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The Man In The Red Hat


Tropical Transit was the first band to explore the outer regions of Bali … and has continued to reinvent itself with latin and soul-based rhythms. Founder, and muso-in-chief, Riwin, shares the vibe with Salvador Bali.

CURTAIN call …

My Balinese name I Gusti Ngurah Ketut Riwianna but I’m known simply by the name of Riwin. My age … ageless.

When did you learn to play guitar?

About 30 years ago. I met an English guy who was a hippie and he taught me how to hold a guitar in order to play. I learned enough in two weeks – the basics – enough for me to learn by myself. I met him at the immigration office, and he was wearing cut-off jeans … they threw him out.

What style did you learn?

Flamenco … which led to bossa nova and jazz … mostly island feels.

Before that, what were you doing?

Going to university in Bandung where I was studying biology. I was at the university in ‘76 where I met other musicians, and we started a group called Pahama. We entered a contest for radio and television … did an acoustic act, and we won. So for four years I was in Bandung, then back to Bali.


That’s when you started Tropical Transit?


Who was in the band when you started?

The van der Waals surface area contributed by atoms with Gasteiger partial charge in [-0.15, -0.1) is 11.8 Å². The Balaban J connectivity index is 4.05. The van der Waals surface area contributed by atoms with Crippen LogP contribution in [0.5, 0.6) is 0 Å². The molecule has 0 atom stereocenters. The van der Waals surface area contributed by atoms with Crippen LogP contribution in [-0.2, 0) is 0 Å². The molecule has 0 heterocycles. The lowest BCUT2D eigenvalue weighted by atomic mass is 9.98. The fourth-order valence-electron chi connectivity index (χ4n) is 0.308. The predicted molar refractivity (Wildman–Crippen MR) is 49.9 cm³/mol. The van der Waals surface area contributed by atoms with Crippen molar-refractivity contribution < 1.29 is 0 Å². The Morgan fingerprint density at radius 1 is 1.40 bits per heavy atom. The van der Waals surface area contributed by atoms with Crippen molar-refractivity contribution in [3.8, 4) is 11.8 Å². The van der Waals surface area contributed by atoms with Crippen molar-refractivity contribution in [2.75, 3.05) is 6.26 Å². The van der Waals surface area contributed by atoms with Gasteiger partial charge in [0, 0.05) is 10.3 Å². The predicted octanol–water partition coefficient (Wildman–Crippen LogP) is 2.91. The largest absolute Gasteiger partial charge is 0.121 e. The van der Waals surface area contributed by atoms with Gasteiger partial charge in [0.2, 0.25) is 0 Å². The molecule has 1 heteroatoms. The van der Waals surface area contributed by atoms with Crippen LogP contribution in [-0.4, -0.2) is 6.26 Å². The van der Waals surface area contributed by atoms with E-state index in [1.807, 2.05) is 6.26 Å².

France, but he passed away. Most of my earlier band members have passed on … so Transit band members come and go … the lineup changes all the time.

Did Tropical Transit get you out of Bali?

Yes, we were sponsored by the Ford Motor Company in Europe, we went to the Caribbean – there was a party at the Bali Hyatt Hotel and we played there; the people liked us so much that they invited us to play on a cruise ship which was a very nice experience.

Do you play cover songs or original music?

We try hard to be more original.

Now here’s something that should turn some heads – you’re a priest as well … how did that come about?

Many spirits came to my house where I have a special room for them, and every full moon people would come and they would ask me to cleanse them … now they call me Mangku Rock ‘n’ Roll.

Did you know you had this ability to contact spirits?

I don’t know, I pray a lot so many people came to my house, they trust me and I made them happy and make them cool, get rid of their problems.


You’re involved with a new project that might be a first – Radio Internet – elaborate on that …

A Japanese friend, Jakki Inaba, came to my house and listened to my songs, and said where did this come from? These songs should be on radio. Jakki is from Tokyo and is in the music business … very techno oriented … computers and all that. So he says, okay we will make a radio show and he did it. So now we have Tropical Transit Radio Internet from Bali to Japan.

Is the music on the Radio Internet only Tropical Transit or other music as well?

Only Tropical Transit.

Will you collaborate with more people in the future?

Yeah, we will be also be doing spiritual ritual – playing a type of world music. We did that at the Jakarta Jazz Festival … it’s what we do in Bali with incense and holy water. You can meditate with the music. We plan to go to Australia – to the World Music Festival and do this for the people down there.

What words do you have for up-and-coming musicians.

Play with your heart … if you’re really into it that it will be your reward. It’s not about money.